Young man with hearing loss drinking more alcohol than he should.

The US. is in the midst of an opioid crisis as you’re likely aware. Overdoses are killing more than 130 people daily. There is a connection, which you may not have heard about, between drug and alcohol abuse and hearing loss.

According to new research published in the American Journal of Preventive Medicine and carried out by a group at the University of Michigan, there’s a connection between alcohol and drug abuse and those under fifty who suffer from loss of hearing.

Approximately 86,000 individuals participated in the study and it was found that the younger the person, the stronger the connection. What causes the link to begin with, regrettably, is still not well understood.

Here’s what was found by this research:

  • People who developed loss of hearing over fifty were not different from their peers when it comes to substance abuse rates.
  • People who developed hearing loss when they were younger than fifty were at least two times as likely to misuse opioids as their peers. They were also generally more likely to abuse other things, such as alcohol.
  • People were twice as likely to develop a general substance abuse problem than their peers if they got hearing loss between the ages of 35 and 49.

Hope and Solutions

Because scientists have already taken into consideration economics and class so those numbers are especially staggering. We need to do something about it, though, now that we have identified a connection. Well, that can be a problem without knowing the exact cause (remember: correlation is not causation). Researchers did have a couple of theories:

  • Social isolation: It’s well established that hearing loss can lead to social isolation and cognitive decline. In situations like these, it’s common for people to self medicate, especially if the individual in question doesn’t really understand the cause–he or she may not even realizethat hearing loss is the issue.
  • Higher blood pressure: It’s also true, of course, That blood pressure is raised by alcohol, sometimes to levels that are unhealthy. And both some pain killers and also high blood pressure have been shown to harm your hearing.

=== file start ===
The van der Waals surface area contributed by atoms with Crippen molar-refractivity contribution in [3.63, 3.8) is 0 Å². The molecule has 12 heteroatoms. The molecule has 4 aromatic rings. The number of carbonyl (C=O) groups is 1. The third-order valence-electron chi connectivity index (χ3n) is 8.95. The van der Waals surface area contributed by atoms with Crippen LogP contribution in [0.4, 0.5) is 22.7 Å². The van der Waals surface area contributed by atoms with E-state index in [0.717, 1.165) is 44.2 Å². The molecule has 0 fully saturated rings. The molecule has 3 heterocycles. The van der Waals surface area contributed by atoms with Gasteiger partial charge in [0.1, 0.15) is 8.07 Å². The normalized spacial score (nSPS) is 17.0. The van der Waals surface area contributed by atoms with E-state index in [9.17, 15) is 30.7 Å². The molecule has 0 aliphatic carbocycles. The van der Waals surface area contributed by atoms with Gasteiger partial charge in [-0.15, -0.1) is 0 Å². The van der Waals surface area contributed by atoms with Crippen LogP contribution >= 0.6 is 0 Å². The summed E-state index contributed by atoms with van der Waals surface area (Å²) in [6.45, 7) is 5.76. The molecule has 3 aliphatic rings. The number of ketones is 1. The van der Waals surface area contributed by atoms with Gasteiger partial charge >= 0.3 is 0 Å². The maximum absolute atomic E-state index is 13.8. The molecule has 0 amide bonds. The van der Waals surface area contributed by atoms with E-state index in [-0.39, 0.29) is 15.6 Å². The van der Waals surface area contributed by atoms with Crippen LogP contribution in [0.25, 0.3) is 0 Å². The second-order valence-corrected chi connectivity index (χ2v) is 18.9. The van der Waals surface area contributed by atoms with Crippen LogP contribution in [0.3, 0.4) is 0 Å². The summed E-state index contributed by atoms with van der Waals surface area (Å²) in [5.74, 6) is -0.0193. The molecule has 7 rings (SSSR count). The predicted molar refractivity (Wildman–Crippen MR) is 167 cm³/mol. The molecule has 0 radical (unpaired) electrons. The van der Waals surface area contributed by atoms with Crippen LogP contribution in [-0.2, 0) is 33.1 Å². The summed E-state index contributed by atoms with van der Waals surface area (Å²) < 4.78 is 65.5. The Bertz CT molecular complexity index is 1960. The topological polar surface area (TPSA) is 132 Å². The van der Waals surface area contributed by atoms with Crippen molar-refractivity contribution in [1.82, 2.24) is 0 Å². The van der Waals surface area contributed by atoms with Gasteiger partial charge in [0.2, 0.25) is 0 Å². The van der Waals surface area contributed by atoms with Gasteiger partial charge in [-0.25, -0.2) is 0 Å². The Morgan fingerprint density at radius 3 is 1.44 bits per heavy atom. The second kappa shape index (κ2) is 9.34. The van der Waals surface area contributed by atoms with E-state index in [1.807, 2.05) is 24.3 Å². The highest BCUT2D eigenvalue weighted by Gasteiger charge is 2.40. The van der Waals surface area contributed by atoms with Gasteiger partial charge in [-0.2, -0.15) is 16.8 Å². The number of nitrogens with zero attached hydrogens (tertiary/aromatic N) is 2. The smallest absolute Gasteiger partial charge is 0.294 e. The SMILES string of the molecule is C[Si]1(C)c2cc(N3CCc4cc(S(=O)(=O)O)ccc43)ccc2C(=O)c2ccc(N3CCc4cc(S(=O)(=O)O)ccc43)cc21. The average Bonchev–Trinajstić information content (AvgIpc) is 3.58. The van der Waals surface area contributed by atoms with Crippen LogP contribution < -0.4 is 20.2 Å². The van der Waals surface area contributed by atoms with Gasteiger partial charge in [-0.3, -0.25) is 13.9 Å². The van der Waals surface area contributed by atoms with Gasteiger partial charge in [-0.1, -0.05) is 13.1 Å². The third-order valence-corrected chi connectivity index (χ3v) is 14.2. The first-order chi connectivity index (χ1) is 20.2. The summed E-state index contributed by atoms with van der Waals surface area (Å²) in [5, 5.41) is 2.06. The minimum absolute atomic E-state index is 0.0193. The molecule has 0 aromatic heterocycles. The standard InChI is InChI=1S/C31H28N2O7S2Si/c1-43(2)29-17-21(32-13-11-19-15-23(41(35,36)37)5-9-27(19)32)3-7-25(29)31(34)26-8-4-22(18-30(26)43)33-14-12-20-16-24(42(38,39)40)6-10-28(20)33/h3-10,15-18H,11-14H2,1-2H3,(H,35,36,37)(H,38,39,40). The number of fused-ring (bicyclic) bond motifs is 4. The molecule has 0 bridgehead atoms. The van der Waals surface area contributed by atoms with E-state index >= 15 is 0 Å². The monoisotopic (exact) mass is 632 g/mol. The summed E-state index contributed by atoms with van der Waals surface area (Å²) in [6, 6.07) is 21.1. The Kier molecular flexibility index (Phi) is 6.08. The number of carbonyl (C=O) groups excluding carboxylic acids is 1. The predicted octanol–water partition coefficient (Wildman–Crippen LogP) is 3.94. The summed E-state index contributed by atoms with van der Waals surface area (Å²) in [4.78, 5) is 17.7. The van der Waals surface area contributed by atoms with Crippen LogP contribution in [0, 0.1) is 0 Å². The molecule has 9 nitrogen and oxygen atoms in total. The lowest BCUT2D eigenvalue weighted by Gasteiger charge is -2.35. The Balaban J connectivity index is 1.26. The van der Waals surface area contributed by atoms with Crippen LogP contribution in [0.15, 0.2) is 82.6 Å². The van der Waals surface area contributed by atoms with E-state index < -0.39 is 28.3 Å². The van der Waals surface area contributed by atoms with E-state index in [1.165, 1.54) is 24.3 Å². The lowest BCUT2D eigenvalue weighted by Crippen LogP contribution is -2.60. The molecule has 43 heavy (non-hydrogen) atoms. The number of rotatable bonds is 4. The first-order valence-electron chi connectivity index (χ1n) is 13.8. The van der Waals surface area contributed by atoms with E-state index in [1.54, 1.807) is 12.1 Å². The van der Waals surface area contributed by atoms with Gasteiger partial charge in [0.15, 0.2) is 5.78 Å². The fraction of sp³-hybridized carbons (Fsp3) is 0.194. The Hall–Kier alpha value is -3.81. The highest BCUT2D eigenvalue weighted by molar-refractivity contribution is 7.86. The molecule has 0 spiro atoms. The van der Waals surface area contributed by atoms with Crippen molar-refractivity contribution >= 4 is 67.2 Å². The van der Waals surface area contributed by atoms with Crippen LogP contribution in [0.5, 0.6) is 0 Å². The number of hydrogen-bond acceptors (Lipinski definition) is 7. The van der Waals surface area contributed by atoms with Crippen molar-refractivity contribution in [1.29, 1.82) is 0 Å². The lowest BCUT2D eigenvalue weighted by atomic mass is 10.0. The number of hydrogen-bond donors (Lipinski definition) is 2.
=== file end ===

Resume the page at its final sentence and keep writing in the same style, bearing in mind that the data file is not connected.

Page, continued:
• Medications that are ototoxic: Hearing loss is known to be caused by these medications.
  • Lack of communication: Getting people in and out as quickly and efficiently as possible is what emergency departments are designed to do. Sometimes they are in a rush, especially if there’s a life-threatening emergency waiting for them. In these situations, if patients aren’t capable of communicating very well, say they can’t hear questions or instructions from the staff, they might not get correct treatment. They may not hear dosage information or other medication directions.

Whether these incidents increase hearing loss, or those with hearing loss are more likely to have them, the negative repercussions to your health are the same.

Substance Abuse And Hearing Loss, How to Prevent it

The authors of the research recommend that doctors and emergency responders work very hard to make sure that their communication methods are up to date and being followed. It would be helpful if doctors were on the lookout for people with loss of hearing, in other words. We individuals don’t get help when we should and that would also be extremely helpful.

The following question need to be asked of your doctor:

  • Is this drug addictive? Do I actually need it, or is there an alternative medicine available that is safer?
  • Is this medication ototoxic? Are there alternatives?

If you are unsure of how a medication will affect your general health, what the risk are and how they should be taken, you should not take then home.

Additionally, if you believe you are suffering from hearing loss, don’t wait to get checked. If you ignore your hearing loss for only two years you will pay 26% more for your health care. So make an appointment now to have your hearing tested.

The site information is for educational and informational purposes only and does not constitute medical advice. To receive personalized advice or treatment, schedule an appointment.
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